Stanford netted $1.6 billion in investment gains from the University’s Merged Pool, which contains most of Stanford’s endowment funds, according to annual financial results released on Thursday. The 5.6% return — though Stanford’s chief financial officer said it was higher than expected — marks a decrease from 2019’s returns of 6.5% and 2018’s returns of 11.3%.
At Thursday’s Faculty Senate meeting, Provost Persis Drell introduced budget cuts totaling around $100 million, saying that while the endowment performed “better than expected,” the University had been unable to invite as many students as it had planned to campus for fall quarter. Endowment payouts are used to support functions including research and student financial aid.
The endowment was valued at $28.9 billion as of Aug. 31, indicating a year-over-year increase of 4.5%.
The performance is “welcome news” that “will help offset a worse than expected revenue shortfall caused by our inability to bring back two undergraduate classes in the fall quarter,” Randy Livingston, Stanford’s chief financial officer and vice president for business affairs, told Stanford News.
University units were asked in April to “prepare for perhaps the worst” by developing budget plans that would account for a 15% reduction in endowment payout and a 10% reduction in general funds. The Stanford Board of Trustees approved a conservative budget this June that increases endowment payouts to student financial aid by 3% and raises endowment spending overall, despite anticipating both decreased revenue and weaker returns.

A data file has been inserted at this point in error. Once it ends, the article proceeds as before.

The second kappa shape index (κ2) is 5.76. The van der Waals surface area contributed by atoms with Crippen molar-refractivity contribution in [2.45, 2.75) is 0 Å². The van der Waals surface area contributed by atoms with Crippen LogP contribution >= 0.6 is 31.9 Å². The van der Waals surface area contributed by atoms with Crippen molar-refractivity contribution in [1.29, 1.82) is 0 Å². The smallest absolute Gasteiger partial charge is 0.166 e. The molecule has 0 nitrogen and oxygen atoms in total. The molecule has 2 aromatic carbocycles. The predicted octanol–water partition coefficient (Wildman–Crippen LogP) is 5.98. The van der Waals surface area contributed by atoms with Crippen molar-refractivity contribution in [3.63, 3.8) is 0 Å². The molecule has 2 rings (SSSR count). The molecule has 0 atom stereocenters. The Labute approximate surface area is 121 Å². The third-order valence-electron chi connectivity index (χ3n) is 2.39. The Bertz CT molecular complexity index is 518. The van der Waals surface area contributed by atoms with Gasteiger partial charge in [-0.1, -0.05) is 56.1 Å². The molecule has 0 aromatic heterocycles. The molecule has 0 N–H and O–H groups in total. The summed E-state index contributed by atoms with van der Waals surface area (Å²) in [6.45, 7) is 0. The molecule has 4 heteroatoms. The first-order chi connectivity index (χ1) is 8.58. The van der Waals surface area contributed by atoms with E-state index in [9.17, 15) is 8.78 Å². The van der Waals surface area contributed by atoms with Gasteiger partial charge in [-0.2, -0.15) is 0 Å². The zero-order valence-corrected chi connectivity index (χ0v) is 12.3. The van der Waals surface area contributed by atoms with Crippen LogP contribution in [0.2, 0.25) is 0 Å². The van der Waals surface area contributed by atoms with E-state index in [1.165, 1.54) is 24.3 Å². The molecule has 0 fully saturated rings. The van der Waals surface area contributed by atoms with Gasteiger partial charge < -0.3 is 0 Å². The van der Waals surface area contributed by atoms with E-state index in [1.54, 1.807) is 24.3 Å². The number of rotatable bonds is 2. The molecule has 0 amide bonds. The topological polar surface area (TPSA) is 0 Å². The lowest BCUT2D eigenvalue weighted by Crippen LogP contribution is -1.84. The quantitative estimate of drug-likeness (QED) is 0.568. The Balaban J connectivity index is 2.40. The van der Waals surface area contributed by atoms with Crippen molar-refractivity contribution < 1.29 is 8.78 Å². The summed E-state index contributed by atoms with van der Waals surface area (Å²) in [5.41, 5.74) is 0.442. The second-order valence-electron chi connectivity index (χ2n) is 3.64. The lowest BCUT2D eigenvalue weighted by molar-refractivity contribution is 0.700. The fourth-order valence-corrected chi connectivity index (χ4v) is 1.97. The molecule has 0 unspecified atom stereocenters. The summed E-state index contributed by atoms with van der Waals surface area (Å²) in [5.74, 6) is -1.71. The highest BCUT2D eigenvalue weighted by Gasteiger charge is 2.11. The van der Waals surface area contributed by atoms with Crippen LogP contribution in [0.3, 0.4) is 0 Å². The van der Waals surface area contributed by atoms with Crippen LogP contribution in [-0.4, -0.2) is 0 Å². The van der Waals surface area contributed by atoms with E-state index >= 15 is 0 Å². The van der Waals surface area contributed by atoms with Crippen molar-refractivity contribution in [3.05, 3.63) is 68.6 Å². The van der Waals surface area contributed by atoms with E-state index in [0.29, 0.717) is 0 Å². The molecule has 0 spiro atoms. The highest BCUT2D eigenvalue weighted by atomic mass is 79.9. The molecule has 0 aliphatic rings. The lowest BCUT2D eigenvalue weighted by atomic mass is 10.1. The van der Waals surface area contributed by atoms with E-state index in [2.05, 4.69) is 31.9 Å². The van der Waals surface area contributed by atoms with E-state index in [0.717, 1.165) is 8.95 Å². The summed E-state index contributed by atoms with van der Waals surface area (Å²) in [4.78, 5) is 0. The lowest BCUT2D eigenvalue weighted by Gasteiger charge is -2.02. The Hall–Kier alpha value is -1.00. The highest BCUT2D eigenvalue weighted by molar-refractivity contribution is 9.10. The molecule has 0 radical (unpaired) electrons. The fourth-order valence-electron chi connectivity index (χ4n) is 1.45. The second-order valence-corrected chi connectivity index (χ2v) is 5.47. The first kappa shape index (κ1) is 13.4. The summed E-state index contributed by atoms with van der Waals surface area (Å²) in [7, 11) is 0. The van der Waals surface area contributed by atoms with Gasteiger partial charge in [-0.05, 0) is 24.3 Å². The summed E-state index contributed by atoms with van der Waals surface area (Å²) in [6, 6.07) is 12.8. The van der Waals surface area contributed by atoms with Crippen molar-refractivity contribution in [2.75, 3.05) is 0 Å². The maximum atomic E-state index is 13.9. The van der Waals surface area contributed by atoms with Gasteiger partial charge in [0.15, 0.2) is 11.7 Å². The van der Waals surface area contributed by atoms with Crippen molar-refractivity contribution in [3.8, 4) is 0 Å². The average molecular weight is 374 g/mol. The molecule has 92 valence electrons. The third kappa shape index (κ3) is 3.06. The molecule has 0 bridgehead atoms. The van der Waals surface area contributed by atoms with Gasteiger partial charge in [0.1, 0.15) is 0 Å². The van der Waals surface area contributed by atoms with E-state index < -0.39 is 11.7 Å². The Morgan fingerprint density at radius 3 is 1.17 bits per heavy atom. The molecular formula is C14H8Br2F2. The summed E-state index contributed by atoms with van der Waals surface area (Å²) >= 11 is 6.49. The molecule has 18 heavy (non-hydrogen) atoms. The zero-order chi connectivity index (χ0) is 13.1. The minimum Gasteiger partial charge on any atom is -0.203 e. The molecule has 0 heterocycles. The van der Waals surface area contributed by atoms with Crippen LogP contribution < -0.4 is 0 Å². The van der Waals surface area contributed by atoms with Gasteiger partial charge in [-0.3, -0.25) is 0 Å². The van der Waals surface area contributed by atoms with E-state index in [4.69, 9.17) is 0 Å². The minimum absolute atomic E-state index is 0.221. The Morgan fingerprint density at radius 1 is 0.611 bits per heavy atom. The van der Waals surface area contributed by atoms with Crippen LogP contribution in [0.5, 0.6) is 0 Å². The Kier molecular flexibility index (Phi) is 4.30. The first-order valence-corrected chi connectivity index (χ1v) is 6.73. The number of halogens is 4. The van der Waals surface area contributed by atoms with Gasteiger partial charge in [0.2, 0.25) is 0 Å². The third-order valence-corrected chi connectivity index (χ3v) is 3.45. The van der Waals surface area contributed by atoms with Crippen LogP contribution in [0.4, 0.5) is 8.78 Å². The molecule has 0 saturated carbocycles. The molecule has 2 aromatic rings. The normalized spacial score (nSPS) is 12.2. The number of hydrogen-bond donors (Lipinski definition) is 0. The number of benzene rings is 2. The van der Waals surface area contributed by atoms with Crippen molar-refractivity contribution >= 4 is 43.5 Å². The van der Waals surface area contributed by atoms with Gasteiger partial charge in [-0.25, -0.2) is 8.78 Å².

The 5.6% return trails returns of peer institutions’ endowments, such as Yale (6.8%) and Harvard (7.3%). But it outperformed the median return of 1.6% from other college endowments tracked by Cambridge Associates, according to Stanford News.
Stanford Management Company controls the Merged Pool, which is now valued at $30.3 billion and includes the majority of endowment funds. The rest of the endowment is composed of endowed lands and separately managed investments.
Endowment returns make up roughly 20% of the University’s annual operating budget, although about 75% of total endowment funds are restricted for certain use for the specific purpose designated by the donor.